The Australian Antarctic Division posted the comical, 38-second clip to its social media channels Thursday. One of the group’s expeditioners, Eddie Gault, had placed the camera on the ground near the Auster Rookery — home to a large emperor penguin colony — while visiting the nearby Mawson research station.
” … It didn’t take long for the naturally curious birds to seize the opportunity for a selfie,” the group said.
The video isn’t a true “selfie” — the camera was recording when the birds approached it — but charmed viewers don’t seem to mind.
While the video at first captures a handful of penguins from a low vantage point, one bird soon waddles over to the camera and — with a single impressive kick — angles the screen to focus only on its face.
Because everyone has that one friend, another penguin soon nudges its way into the frame. For about half a minute, the two chirp and cock their heads inquisitively at the screen, before perking up and shaking their heads (and bellies) repeatedly.
Within hours, video of the penguins’ happy feat had been viewed more than 30,000 times on the Australian Antarctic Division Facebook page.
It’s not the first time, of course, that an animal selfie has made headlines — or even the first time a penguin in Antarctica has captured itself on camera.
In 2013, a Gentoo penguin in Antarctica snapped an epic, open-beaked photo of itself using a GoPro camera from a Canadian cruise company.
Because the penguins didn’t initiate the recording, the Australian Antarctic Division may avoid the same legal complications that surfaced around the infamous “monkey selfie.” In 2011, a male crested black macaque named Naruto took a picture of himself using a camera that belonged to wildlife photographer (and human) David J. Slater.
At the time, Slater had been visiting the Tangkoko-Batuangus Nature Reserve on the Indonesian island of Sulawesi to shadow a troupe of macaques. On the second day, a group of monkeys began playing with his camera, so he mounted it on a tripod and adjusted the settings to optimize a close-up in case they hit the trigger. They did, he wrote:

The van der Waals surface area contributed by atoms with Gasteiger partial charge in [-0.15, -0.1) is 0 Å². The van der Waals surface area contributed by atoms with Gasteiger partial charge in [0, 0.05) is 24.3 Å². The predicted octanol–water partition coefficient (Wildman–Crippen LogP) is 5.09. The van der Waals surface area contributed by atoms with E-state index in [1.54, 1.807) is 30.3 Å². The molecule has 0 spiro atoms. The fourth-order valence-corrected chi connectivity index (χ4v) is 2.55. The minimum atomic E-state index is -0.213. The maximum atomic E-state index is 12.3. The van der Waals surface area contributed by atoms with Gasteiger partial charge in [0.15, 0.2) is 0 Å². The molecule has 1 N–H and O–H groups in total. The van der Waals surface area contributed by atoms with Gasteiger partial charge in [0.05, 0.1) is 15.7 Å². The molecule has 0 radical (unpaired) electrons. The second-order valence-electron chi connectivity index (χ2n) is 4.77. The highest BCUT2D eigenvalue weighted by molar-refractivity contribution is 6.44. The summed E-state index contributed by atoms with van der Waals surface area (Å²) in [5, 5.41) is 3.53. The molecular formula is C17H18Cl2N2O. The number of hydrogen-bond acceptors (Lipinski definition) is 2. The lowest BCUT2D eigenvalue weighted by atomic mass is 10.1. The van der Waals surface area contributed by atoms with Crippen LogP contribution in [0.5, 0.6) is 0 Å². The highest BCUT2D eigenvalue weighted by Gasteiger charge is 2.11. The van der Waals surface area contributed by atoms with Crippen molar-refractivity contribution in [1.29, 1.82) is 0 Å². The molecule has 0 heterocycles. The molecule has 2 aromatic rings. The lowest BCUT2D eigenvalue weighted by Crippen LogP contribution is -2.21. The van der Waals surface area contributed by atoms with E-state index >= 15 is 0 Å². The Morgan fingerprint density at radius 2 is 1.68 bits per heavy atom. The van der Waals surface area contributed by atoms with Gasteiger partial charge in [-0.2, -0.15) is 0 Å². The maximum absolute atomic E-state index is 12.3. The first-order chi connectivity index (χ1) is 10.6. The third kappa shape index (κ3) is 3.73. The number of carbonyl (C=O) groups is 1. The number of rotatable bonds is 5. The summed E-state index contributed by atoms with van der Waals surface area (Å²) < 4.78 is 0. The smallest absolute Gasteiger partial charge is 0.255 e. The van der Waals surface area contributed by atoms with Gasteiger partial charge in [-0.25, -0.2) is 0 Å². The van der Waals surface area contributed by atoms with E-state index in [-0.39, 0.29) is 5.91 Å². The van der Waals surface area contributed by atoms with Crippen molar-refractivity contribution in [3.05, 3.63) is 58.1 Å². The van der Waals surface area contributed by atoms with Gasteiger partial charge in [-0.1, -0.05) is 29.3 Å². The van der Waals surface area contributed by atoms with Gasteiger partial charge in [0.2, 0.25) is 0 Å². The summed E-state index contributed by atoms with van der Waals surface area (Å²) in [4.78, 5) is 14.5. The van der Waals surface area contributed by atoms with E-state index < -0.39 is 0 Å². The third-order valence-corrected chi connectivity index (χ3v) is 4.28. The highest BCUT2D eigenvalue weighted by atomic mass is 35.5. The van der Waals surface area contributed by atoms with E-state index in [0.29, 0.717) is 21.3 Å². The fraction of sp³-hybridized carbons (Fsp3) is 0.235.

I duly moved away and bingo, they moved in, fingering the toy, pressing the buttons and fingering the lens. I was then to witness one of the funniest things ever as they grinned, grimaced and bared teeth at themselves in the reflection of the large glassy lens. … They played with the camera until, of course, some images were inevitably taken! … It was like the joy of seeing your new baby learn about something new and becoming enlightened with a new toy. They loved the shutter noise, but most of all they loved their own faces, “chimping” away in what seemed to me to be total fun for them.
The ensuing “monkey selfies” quickly went viral and were featured in a 2014 photography book by Slater called “Wildlife Personalities.” Notably, he specified in the book that “the shutter was pressed by the monkey.”
In 2015, People for the Ethical Treatment of Animals sued Slater for damages, alleging that the human had infringed on Naruto’s copyright.
“The U.S. copyright law does not make any distinction as to who can be the author of a copyrightable work based upon the species,” Jeffrey Kerr, general counsel to PETA, told The Washington Post then. “If a human being had made this or similar selfie photographs, they would be the copyright owner of the photograph. Naruto is no different since he is a macaque.”
The case was settled about two years later, with Slater agreeing to donate 25 percent of proceeds from the “monkey selfies” to Indonesian charities that protect crested macaques.